Treat Depression Before Treating Infertility
Depression often occurs due to lack of attention. Family members especially the spouse should understand the mental health and try to resolve symptoms of depression, including persistent sadness, guilt, sleep & appetite disruption, absence of pleasure etc. Mental health of the couple is of vital importance. In case they are planning for conceiving, it should be placed at the top priority during the treatment for infertility. Thus, couples should avoid caffeine, which can cause anxiousness, they should also avoid alcohol, which may worsen depressive symptoms and have ample sleep, since sleep disturbance is a common symptom of depression.
In India where mental disorder is often associated with lunacy, couples hesitate before getting treatment for depression. Situation worsens when depression & infertility coexist. Many couples believe that antidepressants can’t be taken while trying to conceive.
It is true that some antidepressants have negatively impact on fertility, but not all drugs are associated with it. In fact, some studies have revealed that treatment of depression involving counseling, talk therapy, support groups, mind-body therapies & antidepressants had increased the pregnancy success.
Whatever be the situation, consult your doctor in case you’re experiencing depression while going through infertility. Genome offers counseling or support groups to deal with such cases for a successful pregnancy. Since fertility drugs can aggravate depression and causes mood swings, talk to your doctor who will adjust your fertility medications and recommend the ones that are less likely to affect your mood.
You can consult with our psychological counselor in the panel in order to determine what mood disturbances you are experiencing and they will certainly help you to address negative thought patterns and challenge feelings of helplessness.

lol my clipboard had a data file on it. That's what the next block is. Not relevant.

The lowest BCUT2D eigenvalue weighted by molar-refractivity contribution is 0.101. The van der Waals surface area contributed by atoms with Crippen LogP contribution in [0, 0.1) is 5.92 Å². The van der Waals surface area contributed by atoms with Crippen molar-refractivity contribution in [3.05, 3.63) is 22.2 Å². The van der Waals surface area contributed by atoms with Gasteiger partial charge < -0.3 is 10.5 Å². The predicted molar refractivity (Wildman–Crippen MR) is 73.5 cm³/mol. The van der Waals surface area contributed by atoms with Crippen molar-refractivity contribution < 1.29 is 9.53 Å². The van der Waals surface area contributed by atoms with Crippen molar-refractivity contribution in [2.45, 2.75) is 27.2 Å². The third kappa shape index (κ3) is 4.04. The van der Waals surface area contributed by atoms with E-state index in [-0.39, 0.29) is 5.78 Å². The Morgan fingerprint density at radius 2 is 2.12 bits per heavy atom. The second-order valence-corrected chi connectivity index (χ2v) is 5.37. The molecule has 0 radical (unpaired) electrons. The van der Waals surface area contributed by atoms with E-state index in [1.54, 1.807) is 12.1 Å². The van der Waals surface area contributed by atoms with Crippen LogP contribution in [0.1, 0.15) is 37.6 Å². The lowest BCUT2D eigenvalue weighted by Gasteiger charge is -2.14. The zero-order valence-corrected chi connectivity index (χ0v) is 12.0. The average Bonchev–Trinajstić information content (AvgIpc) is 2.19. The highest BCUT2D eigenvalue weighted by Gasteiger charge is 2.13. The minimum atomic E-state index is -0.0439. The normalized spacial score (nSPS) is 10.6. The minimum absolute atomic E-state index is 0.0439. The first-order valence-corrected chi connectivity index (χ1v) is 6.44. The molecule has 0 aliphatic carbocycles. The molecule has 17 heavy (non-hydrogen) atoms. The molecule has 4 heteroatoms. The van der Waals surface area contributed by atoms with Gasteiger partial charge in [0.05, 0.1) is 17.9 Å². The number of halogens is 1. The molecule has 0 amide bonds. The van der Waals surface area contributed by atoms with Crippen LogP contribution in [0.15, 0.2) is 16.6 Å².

Treatment of depression is crucial for a variety of reasons
- Depression can affect sex life
- It can have negative impact on relationships with spouse, friends and family, and even the moral, confidence & spiritual beliefs
- Women suffering from depression are more likely to drop out of infertility treatment, thus limiting their chances of conceiving
- Depressed Women have lower chances of conceiving, even with IVF
Treatment of depression impact on Fertility
There is a direct impact of happiness on fertility. According to the National Institute of Infertility Association, “almost 78% of couples get pregnant post-depression treatment.” It is also observed that couples with severe infertility issues have conceived post adoption of child. This is because the new child in their life had made their life happier & stress free.
Since Depression & Infertility are intermingled, it is advised to couples who are planning to conceive or undergoing infertility treatment to have faith in the treatment and support each other in every possible way. This year on 7th April (World Health Day) the World Health Organization (WHO)’s theme was bringing awareness to the oft-neglected illness called depression! Lack of support for people with depression or Mental Health conditions, coupled with a fear of stigma, prevent access to treatment. GENOME encourages persons affected by depression to start by talking to their partners, families, friends and doctors/ fertility counsellors. Let’s Talk – after all, it’s the starting point for cure of depression and infertility!